The partner to the data warehouse in most cases is business intelligence. The proper foundation for data storage is critical, but enabling the business to drive value and make good decisions will take your organization to the next level. To achieve this, a business intelligence program has to be put in place. To get started, here are five fundamental principles of an effective business intelligence program.
1. Visible executive support.
Business drives everything. When the primary purpose of a BI program is to enable insight and decision-making in the business, it is imperative that top-level support from your organization exists and is visible. Many organizations have this support but the sponsor does not spend an adequate amount of time evangelizing and demonstrating the capabilities of the BI program.
2. Data must be accurate.
Many BI programs fail because the reports, dashboards or analytics coming from it are inaccurate or incomplete. The remedy to this solution can be found in my previous article, in which I list five fundamentals of data warehouse design. You must have the proper testing and reconciliation processes in place prior to deploying any solution to production. Along with that, it is imperative that you have business user participation.
3. Business user participation is critical.
BI programs are not intended to serve IT. Deploying analytics without business participation is a recipe for disaster. The right metrics and performance indicators, not to mention the desired rendering of data, can only be achieved through collaboration with the business. Additionally, it is crucial that the business participates in the testing effort prior to deployment so that they can become familiar with the look and feel of the solution before it is rolled out. BI programs only survive when adoption continues to grow, and adoption grows only when there is participation.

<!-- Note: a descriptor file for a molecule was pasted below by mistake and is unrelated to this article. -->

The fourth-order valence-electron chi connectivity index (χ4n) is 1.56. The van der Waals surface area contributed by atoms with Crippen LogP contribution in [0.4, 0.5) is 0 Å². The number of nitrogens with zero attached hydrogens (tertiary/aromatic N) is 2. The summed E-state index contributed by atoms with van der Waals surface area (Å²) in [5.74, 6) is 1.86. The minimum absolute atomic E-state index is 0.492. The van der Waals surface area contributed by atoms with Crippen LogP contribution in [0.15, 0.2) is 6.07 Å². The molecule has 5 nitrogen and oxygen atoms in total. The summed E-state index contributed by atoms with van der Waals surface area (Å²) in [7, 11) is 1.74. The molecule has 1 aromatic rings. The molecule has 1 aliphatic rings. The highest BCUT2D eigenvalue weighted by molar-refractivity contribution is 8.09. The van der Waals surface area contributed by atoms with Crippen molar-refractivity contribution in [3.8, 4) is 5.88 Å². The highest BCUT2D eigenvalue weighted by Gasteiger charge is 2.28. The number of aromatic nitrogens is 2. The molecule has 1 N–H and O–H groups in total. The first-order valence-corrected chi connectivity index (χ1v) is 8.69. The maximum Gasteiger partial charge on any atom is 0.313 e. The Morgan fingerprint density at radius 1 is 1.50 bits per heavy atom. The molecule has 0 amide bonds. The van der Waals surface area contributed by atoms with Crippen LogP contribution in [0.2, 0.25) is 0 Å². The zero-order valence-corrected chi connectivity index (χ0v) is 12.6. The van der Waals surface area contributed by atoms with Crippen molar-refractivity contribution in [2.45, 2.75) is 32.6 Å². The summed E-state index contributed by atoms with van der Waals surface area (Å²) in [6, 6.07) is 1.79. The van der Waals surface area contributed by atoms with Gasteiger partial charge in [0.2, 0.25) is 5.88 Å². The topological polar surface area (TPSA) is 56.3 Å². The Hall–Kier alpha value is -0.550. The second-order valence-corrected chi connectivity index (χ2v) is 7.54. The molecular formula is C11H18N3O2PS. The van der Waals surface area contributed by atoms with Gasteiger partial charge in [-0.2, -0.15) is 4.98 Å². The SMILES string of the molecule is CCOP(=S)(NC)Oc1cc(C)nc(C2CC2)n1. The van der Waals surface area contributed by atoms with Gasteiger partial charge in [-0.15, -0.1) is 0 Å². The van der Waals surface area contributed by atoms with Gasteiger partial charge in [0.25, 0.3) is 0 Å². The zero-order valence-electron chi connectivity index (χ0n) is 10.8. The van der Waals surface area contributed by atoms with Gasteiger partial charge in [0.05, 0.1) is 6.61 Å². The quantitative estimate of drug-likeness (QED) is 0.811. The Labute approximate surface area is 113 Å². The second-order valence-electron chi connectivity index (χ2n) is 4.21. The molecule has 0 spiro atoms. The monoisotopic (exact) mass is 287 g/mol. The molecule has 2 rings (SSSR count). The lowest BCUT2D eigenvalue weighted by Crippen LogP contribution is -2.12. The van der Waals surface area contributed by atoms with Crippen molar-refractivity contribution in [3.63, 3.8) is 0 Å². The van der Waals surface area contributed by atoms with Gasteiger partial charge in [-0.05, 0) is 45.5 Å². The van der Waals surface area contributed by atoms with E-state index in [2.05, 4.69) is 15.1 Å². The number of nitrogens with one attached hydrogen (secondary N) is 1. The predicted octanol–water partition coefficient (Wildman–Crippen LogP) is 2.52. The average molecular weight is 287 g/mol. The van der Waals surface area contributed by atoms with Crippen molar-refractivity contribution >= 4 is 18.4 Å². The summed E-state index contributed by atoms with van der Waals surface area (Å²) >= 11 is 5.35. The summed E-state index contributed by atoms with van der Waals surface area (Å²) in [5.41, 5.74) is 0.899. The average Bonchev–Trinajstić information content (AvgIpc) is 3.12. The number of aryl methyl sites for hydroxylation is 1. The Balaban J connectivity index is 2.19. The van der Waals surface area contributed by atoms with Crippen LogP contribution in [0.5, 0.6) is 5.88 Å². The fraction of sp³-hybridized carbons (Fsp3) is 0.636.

4. Understand technology and trends.
At its core, business intelligence is about enabling the business. To achieve that goal, you must understand the full capabilities of your in-house technologies and resources. Additionally, you must be aware of current technology trends and product roadmaps. Support and adoption will grow if you are able to articulate the capabilities that you can provide and also highlight the future prospects. This gives your program credibility and creates excitement with the business about future enhancements.
5. Know your organization and industry.
In most cases, you will not be able to deploy BI solutions for every part of the organization. You need to understand which areas are the primary drivers of revenue, cost and innovation. Focusing on these stakeholder areas will allow you, as your roll out various solutions, to create a foundational layer of user adoption, business benefits and continued investment in your BI program.
Remember that business intelligence is a program, not a project. These principles will help you to build your BI program through successful collaboration with the business and visible executive sponsorship.
Steve Chang is a solution architect at Slalom Consulting. This article appeared at Information Management, a SourceMedia publication.
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